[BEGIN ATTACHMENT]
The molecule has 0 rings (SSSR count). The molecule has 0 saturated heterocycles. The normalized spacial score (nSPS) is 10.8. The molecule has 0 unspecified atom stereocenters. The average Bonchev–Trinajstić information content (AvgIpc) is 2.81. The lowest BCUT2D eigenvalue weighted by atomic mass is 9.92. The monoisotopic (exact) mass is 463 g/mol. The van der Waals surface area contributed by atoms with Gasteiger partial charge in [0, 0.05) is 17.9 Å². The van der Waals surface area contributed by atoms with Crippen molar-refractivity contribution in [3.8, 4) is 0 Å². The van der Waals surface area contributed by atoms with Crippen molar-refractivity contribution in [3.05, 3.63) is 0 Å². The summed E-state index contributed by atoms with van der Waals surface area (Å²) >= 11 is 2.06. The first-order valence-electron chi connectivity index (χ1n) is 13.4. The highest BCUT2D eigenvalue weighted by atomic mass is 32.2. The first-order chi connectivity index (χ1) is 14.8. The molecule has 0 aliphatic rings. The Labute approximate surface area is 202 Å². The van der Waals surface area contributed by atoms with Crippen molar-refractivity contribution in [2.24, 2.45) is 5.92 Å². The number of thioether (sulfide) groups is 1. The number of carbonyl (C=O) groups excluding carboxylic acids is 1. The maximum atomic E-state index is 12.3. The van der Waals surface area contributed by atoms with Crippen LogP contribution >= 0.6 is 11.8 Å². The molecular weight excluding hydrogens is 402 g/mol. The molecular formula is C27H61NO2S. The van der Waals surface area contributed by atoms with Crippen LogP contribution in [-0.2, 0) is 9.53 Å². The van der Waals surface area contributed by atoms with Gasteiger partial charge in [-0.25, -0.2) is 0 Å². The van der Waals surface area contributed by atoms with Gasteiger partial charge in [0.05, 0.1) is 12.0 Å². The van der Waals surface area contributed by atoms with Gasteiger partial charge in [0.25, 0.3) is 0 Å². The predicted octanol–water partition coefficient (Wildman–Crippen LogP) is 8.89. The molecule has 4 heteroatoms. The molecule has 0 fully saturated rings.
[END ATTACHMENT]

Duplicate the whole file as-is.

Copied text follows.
The molecule has 0 rings (SSSR count). The molecule has 0 saturated heterocycles. The normalized spacial score (nSPS) is 10.8. The molecule has 0 unspecified atom stereocenters. The average Bonchev–Trinajstić information content (AvgIpc) is 2.81. The lowest BCUT2D eigenvalue weighted by atomic mass is 9.92. The monoisotopic (exact) mass is 463 g/mol. The van der Waals surface area contributed by atoms with Gasteiger partial charge in [0, 0.05) is 17.9 Å². The van der Waals surface area contributed by atoms with Crippen molar-refractivity contribution in [3.8, 4) is 0 Å². The van der Waals surface area contributed by atoms with Crippen molar-refractivity contribution in [3.05, 3.63) is 0 Å². The summed E-state index contributed by atoms with van der Waals surface area (Å²) >= 11 is 2.06. The first-order valence-electron chi connectivity index (χ1n) is 13.4. The highest BCUT2D eigenvalue weighted by atomic mass is 32.2. The first-order chi connectivity index (χ1) is 14.8. The molecule has 0 aliphatic rings. The Labute approximate surface area is 202 Å². The van der Waals surface area contributed by atoms with Crippen molar-refractivity contribution in [2.24, 2.45) is 5.92 Å². The number of thioether (sulfide) groups is 1. The number of carbonyl (C=O) groups excluding carboxylic acids is 1. The maximum atomic E-state index is 12.3. The van der Waals surface area contributed by atoms with Crippen LogP contribution >= 0.6 is 11.8 Å². The molecular weight excluding hydrogens is 402 g/mol. The molecular formula is C27H61NO2S. The van der Waals surface area contributed by atoms with Crippen LogP contribution in [-0.2, 0) is 9.53 Å². The van der Waals surface area contributed by atoms with Gasteiger partial charge in [-0.25, -0.2) is 0 Å². The van der Waals surface area contributed by atoms with Gasteiger partial charge in [0.05, 0.1) is 12.0 Å². The van der Waals surface area contributed by atoms with Gasteiger partial charge in [0.25, 0.3) is 0 Å². The predicted octanol–water partition coefficient (Wildman–Crippen LogP) is 8.89. The molecule has 4 heteroatoms. The molecule has 0 fully saturated rings.